The era of Taiwan Black-Movies was interesting to fathom, considering it encompassed components of Taiwanese society that were termed unconventional. Being able to see filmmakers unashamedly illuminate the realities of female victimisation tucked in the shadows of past repressive Taiwan customs, and introduce discussions on gender, sex and identity which would facilitate a new era of Taiwan Cinema that is provocative and daring is nothing short of spectacular.

Su Huiyu mirrors Taiwan’s history of black movies through his film The Women’s Revenge. The dramatic motion picture arouses curiosity from the onset with its music underlining a mood of danger and its characters, a heartless demeanour. The first scene is shot close up, zooming in and out on a group of women strutting through a dark street on a mission of revenge, perfectly supporting the movie plot.

This is an interview with the movie’s mastermind, Huiyu, as he briefly talks about The Women’s Revenge, his filmmaking style and his experience as a Taiwanese film maker.

Hi Su, tell me about your film ‘The Women’s Revenge’?

The Women’s Revenge is a voyage of re-imagining how we can re-shoot the 1980’s feminist scripts in a more interesting way, to open the discussion of gender issues, sex topics, group identities and to understand the differences between different regions (Asia, East Asia, Europe or maybe East and West).

How would you describe your style of film making?

I think my films are like conceptual pieces, I try to use them to create the possibility of re-imagining the history and the invisible ideologies behind it. I actually create visual scenes first then think about storylines, if there is one. Most of my works are not narrative, so to me the so called scripts are like chains of concepts. Some of my films do have scripts, but they are more like essay films or poetics.

When did filmmaking peak your interest?

It’s hard to say, maybe around 1999 when I met the first generation of iMac, which made motion picture editing much easier, so I realized that there are so many possibilities. I was in graduate study at that time.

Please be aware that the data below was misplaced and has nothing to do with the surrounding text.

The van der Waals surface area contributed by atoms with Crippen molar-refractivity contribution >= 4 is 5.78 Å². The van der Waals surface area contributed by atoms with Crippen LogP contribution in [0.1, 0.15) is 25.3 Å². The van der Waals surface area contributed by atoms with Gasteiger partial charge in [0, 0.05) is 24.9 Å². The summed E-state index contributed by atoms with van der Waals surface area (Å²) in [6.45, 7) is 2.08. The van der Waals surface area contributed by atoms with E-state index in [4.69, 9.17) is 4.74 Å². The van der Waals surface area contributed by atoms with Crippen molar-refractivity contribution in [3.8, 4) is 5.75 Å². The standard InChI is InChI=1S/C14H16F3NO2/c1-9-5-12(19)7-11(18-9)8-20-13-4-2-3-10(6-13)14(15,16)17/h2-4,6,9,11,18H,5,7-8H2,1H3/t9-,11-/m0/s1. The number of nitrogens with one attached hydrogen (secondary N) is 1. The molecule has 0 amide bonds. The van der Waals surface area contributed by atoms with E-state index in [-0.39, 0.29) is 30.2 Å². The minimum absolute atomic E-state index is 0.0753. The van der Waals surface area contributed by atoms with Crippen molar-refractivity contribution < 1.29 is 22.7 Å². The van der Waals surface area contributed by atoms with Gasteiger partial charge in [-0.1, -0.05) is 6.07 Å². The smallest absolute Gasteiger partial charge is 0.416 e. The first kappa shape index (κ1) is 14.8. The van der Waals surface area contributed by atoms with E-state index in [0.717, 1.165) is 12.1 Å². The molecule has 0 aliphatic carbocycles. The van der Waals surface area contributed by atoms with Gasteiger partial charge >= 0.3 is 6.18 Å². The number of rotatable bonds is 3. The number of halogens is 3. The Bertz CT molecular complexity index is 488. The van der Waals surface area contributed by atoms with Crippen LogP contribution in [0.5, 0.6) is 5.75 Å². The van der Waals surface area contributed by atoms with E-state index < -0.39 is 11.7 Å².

Re-watching the film, what would you add to it given the chance?

I think I’d put more gender issues or elements in.

How has Taiwan taken to your film?

In Taiwan the film is quite welcomed in a sense, I guess. It was invited to participate in Taipei Golden Horse international Film Festival last November. It’s the biggest one in Taiwan, could be also the biggest one in the pan-Chinese speaking film world. The installation version of “The Women’s Revenge” was also nominated by Taishin Art Award, one of the important contemporary art awards in Taiwan. The film was also broadcasted in a Taiwan OTT platform called Giloo, which focuses on documentaries and art films only. In the past few weeks, on Giloo, the film used to be in weekly Top 1 and Top 2. So… Yeah, to answer your question, generally not too bad I guess.

What’s next for you this year?

There will be a live performance piece coming up in June, in Rotterdam, as one of IFFR’s summer programs. It will be a live streaming and AR/immersive performance, pretty much the same topic/concept of the film The Women’s Revenge but totally different content and form. That’s what I’m working on now.

Any tips for fellow filmmakers?

Humerus, music, draw something, and I think the next “Technological Singularity” should be an important issue in the not so future, I believe it’s coming soon, and then art will be completely different.

What’s the most important lesson you’ve had to learn?

How to understand the differences between people, which is always not easy. And thank God, we are artists. 🙂

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